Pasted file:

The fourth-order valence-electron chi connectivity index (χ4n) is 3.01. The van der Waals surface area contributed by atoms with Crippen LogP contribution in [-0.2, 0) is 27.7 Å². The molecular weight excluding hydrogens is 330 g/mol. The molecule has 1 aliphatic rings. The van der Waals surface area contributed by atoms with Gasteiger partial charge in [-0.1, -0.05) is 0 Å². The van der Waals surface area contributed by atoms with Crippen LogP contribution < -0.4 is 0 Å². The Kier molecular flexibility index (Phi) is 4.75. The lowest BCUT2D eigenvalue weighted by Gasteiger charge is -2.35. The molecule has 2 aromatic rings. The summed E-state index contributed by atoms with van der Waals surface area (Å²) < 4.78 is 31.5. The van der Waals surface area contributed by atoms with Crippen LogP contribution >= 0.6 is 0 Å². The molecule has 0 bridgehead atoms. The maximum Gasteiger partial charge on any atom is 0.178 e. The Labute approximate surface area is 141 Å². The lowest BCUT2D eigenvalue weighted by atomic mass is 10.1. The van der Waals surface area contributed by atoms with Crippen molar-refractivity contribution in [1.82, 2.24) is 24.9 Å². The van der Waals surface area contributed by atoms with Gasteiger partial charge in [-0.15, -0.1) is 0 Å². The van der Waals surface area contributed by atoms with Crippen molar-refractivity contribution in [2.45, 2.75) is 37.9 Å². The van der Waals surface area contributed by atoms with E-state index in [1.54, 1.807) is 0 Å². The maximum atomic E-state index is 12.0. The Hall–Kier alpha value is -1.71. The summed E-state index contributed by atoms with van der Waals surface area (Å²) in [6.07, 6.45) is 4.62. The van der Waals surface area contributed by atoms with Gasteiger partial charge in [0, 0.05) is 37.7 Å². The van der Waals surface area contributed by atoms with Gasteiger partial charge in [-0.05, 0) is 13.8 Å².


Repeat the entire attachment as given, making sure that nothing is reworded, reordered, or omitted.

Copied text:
The fourth-order valence-electron chi connectivity index (χ4n) is 3.01. The van der Waals surface area contributed by atoms with Crippen LogP contribution in [-0.2, 0) is 27.7 Å². The molecular weight excluding hydrogens is 330 g/mol. The molecule has 1 aliphatic rings. The van der Waals surface area contributed by atoms with Gasteiger partial charge in [-0.1, -0.05) is 0 Å². The van der Waals surface area contributed by atoms with Crippen LogP contribution < -0.4 is 0 Å². The Kier molecular flexibility index (Phi) is 4.75. The lowest BCUT2D eigenvalue weighted by Gasteiger charge is -2.35. The molecule has 2 aromatic rings. The summed E-state index contributed by atoms with van der Waals surface area (Å²) < 4.78 is 31.5. The van der Waals surface area contributed by atoms with Crippen LogP contribution >= 0.6 is 0 Å². The molecule has 0 bridgehead atoms. The maximum Gasteiger partial charge on any atom is 0.178 e. The Labute approximate surface area is 141 Å². The lowest BCUT2D eigenvalue weighted by atomic mass is 10.1. The van der Waals surface area contributed by atoms with Crippen molar-refractivity contribution in [1.82, 2.24) is 24.9 Å². The van der Waals surface area contributed by atoms with Gasteiger partial charge in [-0.15, -0.1) is 0 Å². The van der Waals surface area contributed by atoms with Crippen molar-refractivity contribution in [2.45, 2.75) is 37.9 Å². The van der Waals surface area contributed by atoms with E-state index in [1.54, 1.807) is 0 Å². The maximum atomic E-state index is 12.0. The Hall–Kier alpha value is -1.71. The summed E-state index contributed by atoms with van der Waals surface area (Å²) in [6.07, 6.45) is 4.62. The van der Waals surface area contributed by atoms with Gasteiger partial charge in [0, 0.05) is 37.7 Å². The van der Waals surface area contributed by atoms with Gasteiger partial charge in [-0.05, 0) is 13.8 Å².